Credit: St. Vincent's
Christus Health and its Santa Fe St. Vincent Regional Medical Center hospital will pay $12.2 million plus interest to settle allegations that the hospital manipulated federal funding for an indigent care program to boost their revenues, making illegal donations to county governments that were used to fund the state share of Medicaid payments to the hospital, the Department of Justice announced Tuesday.
The program in question, New Mexico's Sole Community Provider program was discontinued in 2014. It provided supplemental Medicaid funds to hospitals in mostly rural communities, and the federal government reimbursed New Mexico for roughly 75 percent of its healthcare expenditures under the program.
Federal law states that New Mexico's 25 percent "matching" share of that program's payments were required to consist of state or county funds, not donations from private hospitals, the DOJ said.
"This restriction on the use of private hospital funds to satisfy state Medicaid obligations was enacted by Congress to curb possible abuses and ensure that states have sufficient incentive to curb rising Medicaid costs."
According to the Cornell Law School Legal Information Institute website, the definition of bona fide donation states that a bona fide donation is a provider-related donation made to state or local government that has no direct or indirect relationship to Medicaid payments made to the health care provider.
Phillips&Cohen, the firm that originally handled the complaint, said Christus and St. Vincent "transformed 'non-bona fide donations' to Santa Fe County into discretionary supplemental Medicaid payments that both refunded St. Vincent in full for its so-called donations and paid St. Vincent 'additional amounts of unwarranted federal funding that total approximately three times the amount of the hospital's investment in such refunded 'donations.'"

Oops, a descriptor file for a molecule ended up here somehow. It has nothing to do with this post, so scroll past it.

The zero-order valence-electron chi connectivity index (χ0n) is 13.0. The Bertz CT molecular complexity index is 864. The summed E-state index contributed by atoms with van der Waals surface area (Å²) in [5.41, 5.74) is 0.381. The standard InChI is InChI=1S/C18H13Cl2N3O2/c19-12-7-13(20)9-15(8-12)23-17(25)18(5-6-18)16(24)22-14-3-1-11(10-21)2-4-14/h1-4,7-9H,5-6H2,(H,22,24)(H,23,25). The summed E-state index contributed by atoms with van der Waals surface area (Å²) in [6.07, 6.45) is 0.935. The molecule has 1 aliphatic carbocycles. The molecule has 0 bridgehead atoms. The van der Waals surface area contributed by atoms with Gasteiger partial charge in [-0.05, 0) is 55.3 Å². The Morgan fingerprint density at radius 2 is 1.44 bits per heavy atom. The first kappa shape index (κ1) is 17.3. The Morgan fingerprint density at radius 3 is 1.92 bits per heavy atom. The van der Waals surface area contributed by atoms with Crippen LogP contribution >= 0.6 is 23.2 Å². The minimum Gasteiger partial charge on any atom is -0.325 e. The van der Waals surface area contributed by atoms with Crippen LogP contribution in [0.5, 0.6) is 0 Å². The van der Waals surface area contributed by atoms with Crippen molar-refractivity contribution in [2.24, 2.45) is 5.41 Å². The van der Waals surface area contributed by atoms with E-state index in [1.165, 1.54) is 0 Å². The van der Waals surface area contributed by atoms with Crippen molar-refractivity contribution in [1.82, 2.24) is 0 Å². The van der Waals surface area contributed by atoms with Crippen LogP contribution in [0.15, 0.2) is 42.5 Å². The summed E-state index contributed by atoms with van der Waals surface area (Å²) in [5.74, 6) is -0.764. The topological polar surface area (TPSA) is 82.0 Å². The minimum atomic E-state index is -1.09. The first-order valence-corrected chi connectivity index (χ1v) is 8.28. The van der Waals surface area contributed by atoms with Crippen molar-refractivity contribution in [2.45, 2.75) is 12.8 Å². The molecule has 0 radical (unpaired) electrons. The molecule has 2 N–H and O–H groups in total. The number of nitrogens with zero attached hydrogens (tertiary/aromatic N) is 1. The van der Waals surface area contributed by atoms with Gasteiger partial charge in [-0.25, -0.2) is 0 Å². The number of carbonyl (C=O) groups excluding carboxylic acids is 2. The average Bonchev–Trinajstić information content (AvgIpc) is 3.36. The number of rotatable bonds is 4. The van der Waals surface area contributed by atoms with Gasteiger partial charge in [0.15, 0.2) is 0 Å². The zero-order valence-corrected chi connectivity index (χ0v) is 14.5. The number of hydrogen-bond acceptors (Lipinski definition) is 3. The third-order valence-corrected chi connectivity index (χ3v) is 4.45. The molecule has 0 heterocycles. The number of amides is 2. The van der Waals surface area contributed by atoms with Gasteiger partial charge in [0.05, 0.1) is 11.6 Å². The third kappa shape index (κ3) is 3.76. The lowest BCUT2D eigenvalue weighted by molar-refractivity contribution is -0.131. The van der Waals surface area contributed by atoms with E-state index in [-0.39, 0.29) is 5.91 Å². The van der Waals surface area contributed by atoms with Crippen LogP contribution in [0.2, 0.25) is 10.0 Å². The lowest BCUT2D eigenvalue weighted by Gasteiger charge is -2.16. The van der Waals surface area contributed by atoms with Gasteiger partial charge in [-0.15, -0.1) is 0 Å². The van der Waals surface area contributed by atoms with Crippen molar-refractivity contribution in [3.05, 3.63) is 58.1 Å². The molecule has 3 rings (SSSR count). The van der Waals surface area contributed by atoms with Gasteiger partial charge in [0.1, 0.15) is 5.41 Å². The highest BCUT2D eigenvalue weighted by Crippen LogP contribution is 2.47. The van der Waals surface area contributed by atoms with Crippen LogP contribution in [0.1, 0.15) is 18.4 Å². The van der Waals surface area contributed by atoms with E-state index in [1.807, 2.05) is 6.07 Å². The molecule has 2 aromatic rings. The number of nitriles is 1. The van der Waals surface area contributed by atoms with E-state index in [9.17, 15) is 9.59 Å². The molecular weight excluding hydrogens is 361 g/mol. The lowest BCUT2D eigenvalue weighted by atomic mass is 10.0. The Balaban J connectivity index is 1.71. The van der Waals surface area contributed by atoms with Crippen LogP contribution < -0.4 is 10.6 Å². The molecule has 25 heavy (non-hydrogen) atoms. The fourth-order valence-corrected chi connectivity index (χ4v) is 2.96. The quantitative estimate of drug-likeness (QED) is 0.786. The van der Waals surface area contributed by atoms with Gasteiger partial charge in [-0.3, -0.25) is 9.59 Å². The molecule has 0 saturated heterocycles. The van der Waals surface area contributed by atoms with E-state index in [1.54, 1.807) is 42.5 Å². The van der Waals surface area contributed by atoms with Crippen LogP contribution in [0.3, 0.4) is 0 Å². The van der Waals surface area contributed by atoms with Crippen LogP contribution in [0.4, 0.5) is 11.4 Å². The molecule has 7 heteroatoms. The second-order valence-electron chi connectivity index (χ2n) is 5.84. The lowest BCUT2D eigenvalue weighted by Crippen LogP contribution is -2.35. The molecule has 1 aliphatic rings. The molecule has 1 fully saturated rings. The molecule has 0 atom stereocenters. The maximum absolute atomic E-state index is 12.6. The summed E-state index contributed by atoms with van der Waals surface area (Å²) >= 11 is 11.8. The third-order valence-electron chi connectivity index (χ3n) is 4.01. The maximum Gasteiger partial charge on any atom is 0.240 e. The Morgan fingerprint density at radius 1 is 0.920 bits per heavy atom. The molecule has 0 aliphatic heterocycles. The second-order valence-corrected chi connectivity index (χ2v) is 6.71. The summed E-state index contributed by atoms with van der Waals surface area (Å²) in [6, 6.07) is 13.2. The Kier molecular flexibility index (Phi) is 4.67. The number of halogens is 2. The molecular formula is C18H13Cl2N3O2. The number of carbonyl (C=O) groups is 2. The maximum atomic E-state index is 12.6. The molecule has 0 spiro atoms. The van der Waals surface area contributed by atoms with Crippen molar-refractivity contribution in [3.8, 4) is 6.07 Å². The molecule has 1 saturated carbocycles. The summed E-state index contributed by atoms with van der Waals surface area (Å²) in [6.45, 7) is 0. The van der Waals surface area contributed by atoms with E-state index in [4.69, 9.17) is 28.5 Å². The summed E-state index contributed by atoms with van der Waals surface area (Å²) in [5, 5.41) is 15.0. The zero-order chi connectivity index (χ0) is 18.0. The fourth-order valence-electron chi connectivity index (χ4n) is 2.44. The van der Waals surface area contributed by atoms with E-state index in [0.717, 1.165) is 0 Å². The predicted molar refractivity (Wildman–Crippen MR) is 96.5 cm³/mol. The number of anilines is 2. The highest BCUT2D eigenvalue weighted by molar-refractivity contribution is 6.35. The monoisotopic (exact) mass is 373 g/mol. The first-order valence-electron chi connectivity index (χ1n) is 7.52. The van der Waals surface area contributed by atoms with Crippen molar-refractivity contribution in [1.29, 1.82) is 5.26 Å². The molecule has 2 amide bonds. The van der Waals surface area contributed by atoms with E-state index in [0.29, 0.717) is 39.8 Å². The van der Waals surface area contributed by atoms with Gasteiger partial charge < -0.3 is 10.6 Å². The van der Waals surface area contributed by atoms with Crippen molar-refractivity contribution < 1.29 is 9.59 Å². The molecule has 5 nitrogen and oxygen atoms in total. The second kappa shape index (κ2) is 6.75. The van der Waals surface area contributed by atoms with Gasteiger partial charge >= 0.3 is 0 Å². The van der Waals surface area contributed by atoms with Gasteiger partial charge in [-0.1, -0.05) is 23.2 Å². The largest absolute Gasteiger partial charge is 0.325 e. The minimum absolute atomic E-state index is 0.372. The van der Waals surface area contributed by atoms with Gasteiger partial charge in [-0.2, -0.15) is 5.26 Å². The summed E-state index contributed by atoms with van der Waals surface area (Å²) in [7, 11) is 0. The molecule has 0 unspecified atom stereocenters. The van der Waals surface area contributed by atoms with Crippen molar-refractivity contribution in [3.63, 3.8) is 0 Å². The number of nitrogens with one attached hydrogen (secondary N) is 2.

The firm said this means that Christus and St. Vincent "knowingly claimed and received increases in discretionary Medicaid payments through those programs that they knew they were not properly eligible to receive."
Christus Health commented on the settlement, saying that before the lawsuit was filed and for the duration of its participation in the program, the hospital worked cooperatively with the CMS, as well as Santa Fe County and the State of New Mexico.
"One of the issues in the lawsuit involved the impact of arrangements between the hospital and the County for the support of various community health initiatives. Those arrangements were lawful, transparent and a matter of public record, and were well known by all stakeholders, including the county, the state and CMS. Despite this transparency, the lawsuit alleged that because the hospital financially supported these community health initiatives, funds transferred by Santa Fe County to the State in support of the New Mexico Medicaid Sole Community provider program were improper. We have determined that continued expenditure of time and resources in defense of these allegations is not in the best interests of the Santa Fe community or the hospital."
Per the settlement, there was no admission of guilt, and the allegations of the lawsuit were denied by CHRISTUS Health and the hospital. The county and the state were not named in the lawsuit.
The whistleblower, or qui tam, lawsuit was originally brought by a former Los Alamos County, New Mexico indigent healthcare administrator in 2011. The federal government subsequently joined the case. According to the law firm, that employee has since passed away. The employee's estate will receive $2.249 million, as is allowed in whistleblower lawsuits.